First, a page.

I honestly cannot recall the details of how I got GS into the airport. I’m sure some poor soul must have helped me. I can’t be sure. All that remains burned into my memory is the visage of the man I nearly murdered with my luggage and the overwhelming, bone-deep conviction that I would never, ever overpack again. Ever. Never. Ever. I would not put myself in such an uncomfortable, embarrassing, helpless situation again.

It’s been many years since that fateful day. Cells phones were invented and luggage now comes with really useful telescoping handles and sturdy wheels, but I’m pleased to report that I’m now known among my family and friends as the lightest packer EVER. I pride myself on the fact that I once went to Italy for ten whole days with nothing more than a carry-on. Woot!

Who knew a potential luggage crises could so mold a young lady? Yep, because of a traumatizing incident in my teens, I know how to pack light and that’s the type of person I like to think I am too. Simple, unfussy, easy-going. So when I create a character like Lily who would never kill a guy with her luggage, that’s exactly what I mean.

So tell me, are you a light packer or an everything-but-the-kitchen-sink sort? One commenter will win a copy of Secrets of a Wedding Night

Valerie has a degree in English Language and Literature from Smith College and lives in Jacksonville, FL with her rascally dog, Roo. You can find Valerie on the web at www.ValerieBowmanBooks.com and on  Facebook and Twitter.


21 comments:

Danielle Gorman said...

Great story. I would say I'm a moderate packer. I always try to pack a few extra outfits "just in case" but somehow by the end of my stay I've somehow worn everything and have nothing to wear for my trip home. It always seems to happen without fail.

iqb99(AT)yahoo(DOT)com

Valerie Bowman said...

Danielle, I usually wear the same outfit I wore to travel to the destination back from the destination. I also try to wear the most bulky items while actually traveling so they don't take up precious room in the suitcase. : )

Rebe said...

This cracked me up, because I learned my lesson when I was 14 and had to lug my suitcase around the airport! Now I'm the world's lightest packer - I put my husband to shame!!

sheila said...

Ifinally learned my lesson. Went to Scotland 3 years ago for 2 weeks.....backpack, carry-on and 2 suitcases, then of course because I had bought so much stuff while I was there I had to buy another 'ginornous' carry-on. Impossible to find a push cart in the Glasgow airport so I was lugging all that crap thru customs there, then thru the Philly airport on this side. I have learned my lesson.

Angie Fox said...

I think I'm getting worse as I get older. In college, I spent two weeks in Europe with only the clothes in my backpack (and I even packed heels). But last weekend, when Jim and I went to Chicago, the poor guy had to lug two suitcases for me. Hmm...maybe that's the difference.

CrystalGB said...

I am an everyting but the kitchen sink packer. I don't want to be unprepared. :) Your book sounds good. Love the cover.

Chrisbails said...

I am an everything packer. When it is a family trip, I bring atleast 3 extra outfits for the kids, plus enough for however many days we are staying. I also pack non-refrig food and plates & plastic silver because with 2 small kids they need food. If it is myself I pack atlest 2 extra outfits, but in my carryon I also pack an outfit, cause you never know what will happen with your clothes. I also pack atleast 4 books, plus my nook & kindle are in my purse. You never know when you will be bored and have a chance to read & you never know what kind of mood you are in and what genre you want to read.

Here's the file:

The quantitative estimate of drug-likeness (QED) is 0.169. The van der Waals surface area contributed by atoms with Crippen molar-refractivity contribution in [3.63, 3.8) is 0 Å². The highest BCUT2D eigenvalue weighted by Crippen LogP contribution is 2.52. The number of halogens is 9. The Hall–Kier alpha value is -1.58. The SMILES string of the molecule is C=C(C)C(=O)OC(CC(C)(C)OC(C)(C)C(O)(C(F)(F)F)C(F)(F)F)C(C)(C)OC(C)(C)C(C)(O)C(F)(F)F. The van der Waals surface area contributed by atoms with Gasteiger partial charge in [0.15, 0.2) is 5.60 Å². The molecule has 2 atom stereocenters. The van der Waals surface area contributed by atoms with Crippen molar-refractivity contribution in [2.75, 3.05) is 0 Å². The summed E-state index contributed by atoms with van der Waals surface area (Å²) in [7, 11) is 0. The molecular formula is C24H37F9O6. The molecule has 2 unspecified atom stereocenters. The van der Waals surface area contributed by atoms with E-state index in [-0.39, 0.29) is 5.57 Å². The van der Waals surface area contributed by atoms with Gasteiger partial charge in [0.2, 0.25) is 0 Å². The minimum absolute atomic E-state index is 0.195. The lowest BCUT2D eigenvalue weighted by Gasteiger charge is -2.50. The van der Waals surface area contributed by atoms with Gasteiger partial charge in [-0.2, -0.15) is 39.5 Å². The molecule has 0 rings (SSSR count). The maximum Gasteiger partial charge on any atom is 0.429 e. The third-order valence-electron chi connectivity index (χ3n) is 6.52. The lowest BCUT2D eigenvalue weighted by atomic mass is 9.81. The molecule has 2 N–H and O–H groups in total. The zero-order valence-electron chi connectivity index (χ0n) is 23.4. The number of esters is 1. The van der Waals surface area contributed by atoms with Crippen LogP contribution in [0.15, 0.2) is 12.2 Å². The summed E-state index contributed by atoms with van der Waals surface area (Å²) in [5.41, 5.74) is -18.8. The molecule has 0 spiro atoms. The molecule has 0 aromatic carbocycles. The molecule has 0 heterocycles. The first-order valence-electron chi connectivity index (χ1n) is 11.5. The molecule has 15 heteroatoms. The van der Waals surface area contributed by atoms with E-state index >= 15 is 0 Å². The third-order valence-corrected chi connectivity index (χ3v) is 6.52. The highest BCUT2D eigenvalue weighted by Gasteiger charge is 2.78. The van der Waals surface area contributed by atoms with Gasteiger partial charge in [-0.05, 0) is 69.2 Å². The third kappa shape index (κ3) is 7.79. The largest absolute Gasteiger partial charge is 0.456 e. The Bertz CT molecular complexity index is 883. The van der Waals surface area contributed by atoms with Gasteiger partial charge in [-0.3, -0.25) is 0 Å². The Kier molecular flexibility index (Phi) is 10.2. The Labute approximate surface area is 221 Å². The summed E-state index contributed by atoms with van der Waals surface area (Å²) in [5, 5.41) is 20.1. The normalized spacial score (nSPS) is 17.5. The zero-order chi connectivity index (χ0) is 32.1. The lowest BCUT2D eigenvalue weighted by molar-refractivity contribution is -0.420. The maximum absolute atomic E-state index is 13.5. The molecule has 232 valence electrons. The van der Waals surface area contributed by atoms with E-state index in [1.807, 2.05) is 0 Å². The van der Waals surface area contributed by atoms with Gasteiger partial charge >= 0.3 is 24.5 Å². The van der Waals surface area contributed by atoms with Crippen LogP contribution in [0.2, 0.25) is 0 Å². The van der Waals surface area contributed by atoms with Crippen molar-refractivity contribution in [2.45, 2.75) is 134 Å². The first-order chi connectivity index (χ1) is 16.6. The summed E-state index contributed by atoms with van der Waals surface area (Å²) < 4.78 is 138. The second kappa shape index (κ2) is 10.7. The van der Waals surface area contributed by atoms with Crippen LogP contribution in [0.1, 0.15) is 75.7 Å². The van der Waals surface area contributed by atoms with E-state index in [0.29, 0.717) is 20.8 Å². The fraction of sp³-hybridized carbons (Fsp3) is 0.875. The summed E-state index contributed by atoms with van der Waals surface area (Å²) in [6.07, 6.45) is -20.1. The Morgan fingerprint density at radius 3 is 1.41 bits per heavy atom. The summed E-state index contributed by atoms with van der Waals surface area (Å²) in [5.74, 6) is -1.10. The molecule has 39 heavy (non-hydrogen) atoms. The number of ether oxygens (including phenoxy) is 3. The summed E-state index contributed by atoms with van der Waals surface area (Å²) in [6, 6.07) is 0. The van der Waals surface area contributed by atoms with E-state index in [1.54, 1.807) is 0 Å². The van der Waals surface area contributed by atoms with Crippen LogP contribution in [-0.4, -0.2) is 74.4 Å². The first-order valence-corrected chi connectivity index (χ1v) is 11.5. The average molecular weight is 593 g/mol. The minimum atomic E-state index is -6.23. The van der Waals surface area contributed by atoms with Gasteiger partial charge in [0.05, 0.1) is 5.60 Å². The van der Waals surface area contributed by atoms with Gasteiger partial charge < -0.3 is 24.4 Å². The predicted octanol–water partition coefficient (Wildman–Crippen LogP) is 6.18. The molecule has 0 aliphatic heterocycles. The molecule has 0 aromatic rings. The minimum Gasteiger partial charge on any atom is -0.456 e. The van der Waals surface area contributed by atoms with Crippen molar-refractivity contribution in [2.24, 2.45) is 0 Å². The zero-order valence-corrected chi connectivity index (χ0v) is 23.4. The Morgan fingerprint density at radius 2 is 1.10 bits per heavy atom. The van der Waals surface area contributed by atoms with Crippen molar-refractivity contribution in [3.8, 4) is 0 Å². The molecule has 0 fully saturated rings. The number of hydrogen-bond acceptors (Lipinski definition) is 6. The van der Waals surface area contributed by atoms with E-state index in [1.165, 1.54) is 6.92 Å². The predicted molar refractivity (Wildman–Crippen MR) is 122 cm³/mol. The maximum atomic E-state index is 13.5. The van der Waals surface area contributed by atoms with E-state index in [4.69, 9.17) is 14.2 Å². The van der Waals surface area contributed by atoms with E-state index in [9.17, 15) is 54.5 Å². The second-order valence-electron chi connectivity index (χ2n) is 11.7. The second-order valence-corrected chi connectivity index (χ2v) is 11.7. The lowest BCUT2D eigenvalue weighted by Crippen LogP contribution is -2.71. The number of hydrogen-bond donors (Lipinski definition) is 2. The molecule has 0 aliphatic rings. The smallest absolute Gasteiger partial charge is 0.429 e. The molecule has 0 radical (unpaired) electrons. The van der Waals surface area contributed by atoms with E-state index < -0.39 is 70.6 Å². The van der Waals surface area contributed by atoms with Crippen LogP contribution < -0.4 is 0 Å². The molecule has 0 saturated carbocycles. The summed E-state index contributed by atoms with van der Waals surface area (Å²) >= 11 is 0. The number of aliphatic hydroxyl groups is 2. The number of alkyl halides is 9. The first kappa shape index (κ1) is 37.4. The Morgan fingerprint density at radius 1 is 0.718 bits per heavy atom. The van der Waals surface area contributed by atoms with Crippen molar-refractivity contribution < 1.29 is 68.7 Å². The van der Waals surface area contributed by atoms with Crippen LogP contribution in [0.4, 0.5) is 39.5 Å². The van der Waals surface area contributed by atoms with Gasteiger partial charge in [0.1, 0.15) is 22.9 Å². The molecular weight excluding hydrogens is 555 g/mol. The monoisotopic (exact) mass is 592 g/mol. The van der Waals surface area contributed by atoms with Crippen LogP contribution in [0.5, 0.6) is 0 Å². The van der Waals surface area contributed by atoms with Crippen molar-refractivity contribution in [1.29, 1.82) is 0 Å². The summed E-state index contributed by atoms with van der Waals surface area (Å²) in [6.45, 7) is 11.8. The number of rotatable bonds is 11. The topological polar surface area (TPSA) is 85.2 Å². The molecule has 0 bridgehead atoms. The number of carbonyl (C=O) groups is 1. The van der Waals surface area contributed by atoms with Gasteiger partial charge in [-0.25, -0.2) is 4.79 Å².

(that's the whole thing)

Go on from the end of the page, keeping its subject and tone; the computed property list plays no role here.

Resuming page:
This book sounds great. This is a new author for me and always looking for new books to check out.
christinebails at yahoo dot com

MFH said...

I am trying to learn this lesson but it's a tough one. There are just so many things I "might" need. But I frequently forget to pack one thing that I need so I am learning that I can buy most of the essentials at most of the places I travel.

mauratroy said...

LOL! Great story! And it is so exactly what a teenager would do! I tend to over-pack, but I'm getting better about it. It's not like I travel to extreme and remote locations, so if I wind up desperately needing something not in my suitcase, I can probably purchase it.

And I agree - Lily would definitely travel light!

Blodeuedd said...

I do try to take a lot with me, cos you never know. Lately it has been food cos I have been taking these long car trips. Like you could starve to death without, lol

Jane said...

Congrats on your debut release, Valerie. I'm definitely a light packer. My cousin is a flight attendant so I've gotten some packing tips from her.

Anna Ch said...
This comment has been removed by the author.
Anna Ch said...

Definitely a light packer! I hate carrying too heavy suitcases, so I end up only packing the things I really need.
Congrats on your release Valerie :)

anniech85(at)gmail(dot)com

Valerie Bowman said...

Thanks, everyone, for the comments. I love to hear other people's packaging TRUE CONFESSIONS. Ha!

BW said...

I pack everything including the kitchen sink and then some.

Valerie Bowman said...

I've heard that a good tip is to take 1/2 as much clothing and twice as much money as you *think* you'll need. Good advice!

Lexi H said...

You GS is famous! hahaha, great story. And now your description of your heroine makes sense =)

kazamei said...

LOL. Great story. I would say I'm some what in between. Not so much yet a lot to also take up space in the luggage. Most of them are product stuff, no makeup, just facial cleansers and bath stuff. And hygiene stuff too. Then some light weight clothing, 1-2 or 3 books, a pair of shoes other then the one I'm wearing already. Yup, now I'm good to go.

Valerie Bowman said...

Thanks to Angie and the other Something Wicked ladies for having me. I had a great time!

Barbara E. said...

I'm definitely not a light packer, you never know how things are going to go and what you might need. My suitcase is always heavy because of the books I bring as well. I now have a Kindle and I still pack books. :D

Debbie Mccreary said...

I'm just a basic packer. I pack what I need and then a little bit more "in case I need" stuff. But, up till now, I haven't attempted to kill anyone! lol